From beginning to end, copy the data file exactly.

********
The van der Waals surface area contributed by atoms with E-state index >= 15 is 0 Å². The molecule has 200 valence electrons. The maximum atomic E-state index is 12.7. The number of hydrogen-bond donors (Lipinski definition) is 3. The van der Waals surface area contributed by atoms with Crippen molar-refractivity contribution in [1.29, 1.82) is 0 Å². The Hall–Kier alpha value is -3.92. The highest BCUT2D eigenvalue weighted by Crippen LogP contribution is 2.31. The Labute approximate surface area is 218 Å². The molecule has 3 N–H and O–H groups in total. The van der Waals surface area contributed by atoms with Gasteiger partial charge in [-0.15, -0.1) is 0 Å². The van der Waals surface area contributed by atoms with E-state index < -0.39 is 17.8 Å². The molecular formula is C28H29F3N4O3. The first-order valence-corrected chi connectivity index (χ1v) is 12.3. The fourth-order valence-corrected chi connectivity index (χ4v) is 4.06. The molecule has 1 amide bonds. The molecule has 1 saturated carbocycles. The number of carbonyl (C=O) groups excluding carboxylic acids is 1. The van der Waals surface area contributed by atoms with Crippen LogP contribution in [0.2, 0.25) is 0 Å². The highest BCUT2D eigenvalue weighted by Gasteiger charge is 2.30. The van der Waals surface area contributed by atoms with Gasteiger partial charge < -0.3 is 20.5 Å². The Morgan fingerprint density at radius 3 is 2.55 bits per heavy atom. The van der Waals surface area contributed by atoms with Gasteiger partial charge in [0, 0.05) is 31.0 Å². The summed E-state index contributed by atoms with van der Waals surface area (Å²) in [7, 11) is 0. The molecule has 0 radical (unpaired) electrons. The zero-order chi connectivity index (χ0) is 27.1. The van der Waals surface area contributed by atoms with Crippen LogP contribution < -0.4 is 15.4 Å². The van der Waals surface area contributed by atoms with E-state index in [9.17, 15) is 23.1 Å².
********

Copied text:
The van der Waals surface area contributed by atoms with E-state index >= 15 is 0 Å². The molecule has 200 valence electrons. The maximum atomic E-state index is 12.7. The number of hydrogen-bond donors (Lipinski definition) is 3. The van der Waals surface area contributed by atoms with Crippen molar-refractivity contribution in [1.29, 1.82) is 0 Å². The Hall–Kier alpha value is -3.92. The highest BCUT2D eigenvalue weighted by Crippen LogP contribution is 2.31. The Labute approximate surface area is 218 Å². The molecule has 3 N–H and O–H groups in total. The van der Waals surface area contributed by atoms with Gasteiger partial charge in [-0.15, -0.1) is 0 Å². The van der Waals surface area contributed by atoms with E-state index < -0.39 is 17.8 Å². The molecular formula is C28H29F3N4O3. The first-order valence-corrected chi connectivity index (χ1v) is 12.3. The fourth-order valence-corrected chi connectivity index (χ4v) is 4.06. The molecule has 1 amide bonds. The molecule has 1 saturated carbocycles. The number of carbonyl (C=O) groups excluding carboxylic acids is 1. The van der Waals surface area contributed by atoms with Crippen LogP contribution in [0.2, 0.25) is 0 Å². The highest BCUT2D eigenvalue weighted by Gasteiger charge is 2.30. The van der Waals surface area contributed by atoms with Gasteiger partial charge < -0.3 is 20.5 Å². The Morgan fingerprint density at radius 3 is 2.55 bits per heavy atom. The van der Waals surface area contributed by atoms with Gasteiger partial charge in [0, 0.05) is 31.0 Å². The summed E-state index contributed by atoms with van der Waals surface area (Å²) in [7, 11) is 0. The molecule has 0 radical (unpaired) electrons. The zero-order chi connectivity index (χ0) is 27.1. The van der Waals surface area contributed by atoms with Crippen LogP contribution < -0.4 is 15.4 Å². The van der Waals surface area contributed by atoms with E-state index in [9.17, 15) is 23.1 Å².